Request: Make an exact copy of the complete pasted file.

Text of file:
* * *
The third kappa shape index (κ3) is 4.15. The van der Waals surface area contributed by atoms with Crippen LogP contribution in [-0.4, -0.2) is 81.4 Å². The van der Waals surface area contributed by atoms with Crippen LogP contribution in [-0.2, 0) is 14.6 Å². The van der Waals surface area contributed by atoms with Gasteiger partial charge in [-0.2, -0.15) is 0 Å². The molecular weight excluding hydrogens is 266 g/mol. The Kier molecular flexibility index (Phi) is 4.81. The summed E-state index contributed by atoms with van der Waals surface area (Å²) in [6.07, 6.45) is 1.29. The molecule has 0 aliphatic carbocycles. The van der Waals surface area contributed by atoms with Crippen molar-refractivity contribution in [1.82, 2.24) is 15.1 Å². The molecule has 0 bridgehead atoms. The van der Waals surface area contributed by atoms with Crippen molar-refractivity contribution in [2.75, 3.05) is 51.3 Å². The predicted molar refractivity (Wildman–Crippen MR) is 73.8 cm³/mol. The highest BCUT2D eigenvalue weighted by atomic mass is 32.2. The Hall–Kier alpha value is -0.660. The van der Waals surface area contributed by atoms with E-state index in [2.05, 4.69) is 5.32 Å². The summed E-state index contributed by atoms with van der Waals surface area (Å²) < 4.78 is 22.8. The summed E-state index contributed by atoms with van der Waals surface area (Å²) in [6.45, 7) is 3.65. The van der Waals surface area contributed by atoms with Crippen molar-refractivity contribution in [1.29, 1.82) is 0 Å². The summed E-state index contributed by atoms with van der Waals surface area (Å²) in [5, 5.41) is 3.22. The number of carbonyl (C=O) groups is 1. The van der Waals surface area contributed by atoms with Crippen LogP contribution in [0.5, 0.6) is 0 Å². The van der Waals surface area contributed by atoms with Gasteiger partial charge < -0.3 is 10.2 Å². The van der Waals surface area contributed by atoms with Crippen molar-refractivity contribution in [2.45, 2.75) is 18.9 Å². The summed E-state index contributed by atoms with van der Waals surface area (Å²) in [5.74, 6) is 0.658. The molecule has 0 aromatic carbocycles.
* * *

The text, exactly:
The third kappa shape index (κ3) is 4.15. The van der Waals surface area contributed by atoms with Crippen LogP contribution in [-0.4, -0.2) is 81.4 Å². The van der Waals surface area contributed by atoms with Crippen LogP contribution in [-0.2, 0) is 14.6 Å². The van der Waals surface area contributed by atoms with Gasteiger partial charge in [-0.2, -0.15) is 0 Å². The molecular weight excluding hydrogens is 266 g/mol. The Kier molecular flexibility index (Phi) is 4.81. The summed E-state index contributed by atoms with van der Waals surface area (Å²) in [6.07, 6.45) is 1.29. The molecule has 0 aliphatic carbocycles. The van der Waals surface area contributed by atoms with Crippen molar-refractivity contribution in [1.82, 2.24) is 15.1 Å². The molecule has 0 bridgehead atoms. The van der Waals surface area contributed by atoms with Crippen molar-refractivity contribution in [2.75, 3.05) is 51.3 Å². The predicted molar refractivity (Wildman–Crippen MR) is 73.8 cm³/mol. The highest BCUT2D eigenvalue weighted by atomic mass is 32.2. The Hall–Kier alpha value is -0.660. The van der Waals surface area contributed by atoms with E-state index in [2.05, 4.69) is 5.32 Å². The summed E-state index contributed by atoms with van der Waals surface area (Å²) < 4.78 is 22.8. The summed E-state index contributed by atoms with van der Waals surface area (Å²) in [6.45, 7) is 3.65. The van der Waals surface area contributed by atoms with Crippen molar-refractivity contribution in [1.29, 1.82) is 0 Å². The summed E-state index contributed by atoms with van der Waals surface area (Å²) in [5, 5.41) is 3.22. The number of carbonyl (C=O) groups is 1. The van der Waals surface area contributed by atoms with Crippen LogP contribution in [0.5, 0.6) is 0 Å². The van der Waals surface area contributed by atoms with Gasteiger partial charge < -0.3 is 10.2 Å². The van der Waals surface area contributed by atoms with Crippen molar-refractivity contribution in [2.45, 2.75) is 18.9 Å². The summed E-state index contributed by atoms with van der Waals surface area (Å²) in [5.74, 6) is 0.658. The molecule has 0 aromatic carbocycles.